Staphylococcus aureus is the most prevalent pathogen responsible for native or prosthetic valve endocarditis in patients admitted to the ICU, and prognosis is poor.7,8 Only a small proportion of cases of community acquired endocarditis are caused by S pneumionae, with the same predisposing factors as meningitis.4 In pneumococcal endocarditis, the native aortic valve is the most frequent localisation of the vegetation.3,4 Despite adequate antibiotics, the evolution is usually acute and very aggressive, with a high rate of local (perforated perivalvular abscesses) and systemic complications, requiring surgical treatment in most cases.4,9 A subacute evolution is less frequent and often involves mitral endocarditis.10

The usual portal of entry for Osler’s triad is the lung, followed by cardiac valve10 or meningeal11 localisations; the third site of the triad usually appears when high doses of appropriate antibiotics are delivered. In a recent retrospective study concerning 80 cases of pneumococcal meningitis in the ICU, only six patients developed endocarditis, which caused cardiogenic shock, then death in two patients.5 Similarly, in the largest described cohort of pneumococcal endocarditis (325 patients), only three patients presented with the triad.3 However, Aronin et al reported a 42% prevalence of Osler’s triad in a review of pneumococcal endocarditis in the penicillin era, with a mortality rate greater than 50%.4

“Valve replacement must be performed as soon as possible to avoid the development of cardiogenic shock and consequent multiorgan failure syndrome when the aortic valve is involved”

It is essential to measure the MIC for penicillin because many strains of S pneumoniae have developed a degree of penicillin resistance during the past few decades. In acute bacterial meningitis or endocarditis, expert recommendations propose empirical initial treatment with a combination of drugs such as cefotaxime and vancomycin, until penicillin or cefotaxime MICs are known,12,13 then a combination of vancomycin and rifampicin should be considered if pneumococcal isolates show full resistance to cefotaxime (MIC, >2 µg/ml).12,13 By following these recommendations, non-susceptibility to penicillin G does not seem to be associated with a worse outcome.5,11 Nevertheless, valve replacement must be performed as soon as possible to avoid the development of cardiogenic shock and consequent multiorgan failure syndrome when the aortic valve is involved, whereas medical treatment alone may be adequate in some cases of mitral endocarditis.4,9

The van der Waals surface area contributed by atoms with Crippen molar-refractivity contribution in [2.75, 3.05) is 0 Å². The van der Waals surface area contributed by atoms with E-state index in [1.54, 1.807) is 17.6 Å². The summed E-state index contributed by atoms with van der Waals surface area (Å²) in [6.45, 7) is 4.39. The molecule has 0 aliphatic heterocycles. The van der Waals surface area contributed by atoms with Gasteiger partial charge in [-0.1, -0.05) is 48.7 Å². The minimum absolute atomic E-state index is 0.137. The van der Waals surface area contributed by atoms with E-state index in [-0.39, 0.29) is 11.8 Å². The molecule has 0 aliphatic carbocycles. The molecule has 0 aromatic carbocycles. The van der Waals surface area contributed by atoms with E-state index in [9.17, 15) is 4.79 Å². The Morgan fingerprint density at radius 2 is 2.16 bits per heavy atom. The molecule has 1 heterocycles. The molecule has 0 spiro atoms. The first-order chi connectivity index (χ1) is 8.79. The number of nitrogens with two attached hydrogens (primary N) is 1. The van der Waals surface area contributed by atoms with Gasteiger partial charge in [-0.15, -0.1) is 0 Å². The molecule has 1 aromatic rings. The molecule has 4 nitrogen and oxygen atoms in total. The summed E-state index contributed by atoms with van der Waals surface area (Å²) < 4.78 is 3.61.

In addition to an adequate medical or combined medical–surgical approach, corticosteroids may be beneficial in these severe patients. Indeed, early treatment with dexamethasone improves the outcome in adults with pneumococcal meningitis,6 despite a possible dexamethasone induced decrease in CSF vancomycin concentrations. The mechanism involved may be modulation of the immunological response to stress which results in a reduction in the inflammatory response. In addition, low doses of hydrocortisone and fludrocotisone restore haemodynamic stability in cases of disseminated pneumoccocal infections with septic shock.14 Thus, further studies are needed to clarify the precise dose and composition of any steroid supplement, and might result in improvements in the corticosteroid induced increase in cerebral perfusion and decrease in the inflammatory response to stress, which could reduce morbidity and mortality rates in invasive pneumococcal infections.

Take home messages

  • Patients with pneumococcal Osler’s triad are still seen relatively frequently in the intensive care unit, and the disease still has a poor outcome

  • It is important that the appropriate medical or combined medical–surgical treatment is instituted promptly

  • In addition to antibiotics, corticosteroids (dexamethasone, and low doses of hydrocortisone and fludrocortisone) have been successful in treating meningitis and septic shock and could help decrease the mortality and morbidity rates associated with this severe disease

In summary, pneumococcal Osler’s triad is seen not infrequently in the ICU, and is still associated with a poor outcome. The appropriate medical or combined medical–surgical treatment needs to be discussed promptly. Moreover, because dexamethasone has been used successfully to treat meningitis and low doses of hydrocortisone and fludrocortisone to treat septic shock, the addition of corticosteroids may decrease the mortality and morbidity rates in this severe disease.

REFERENCES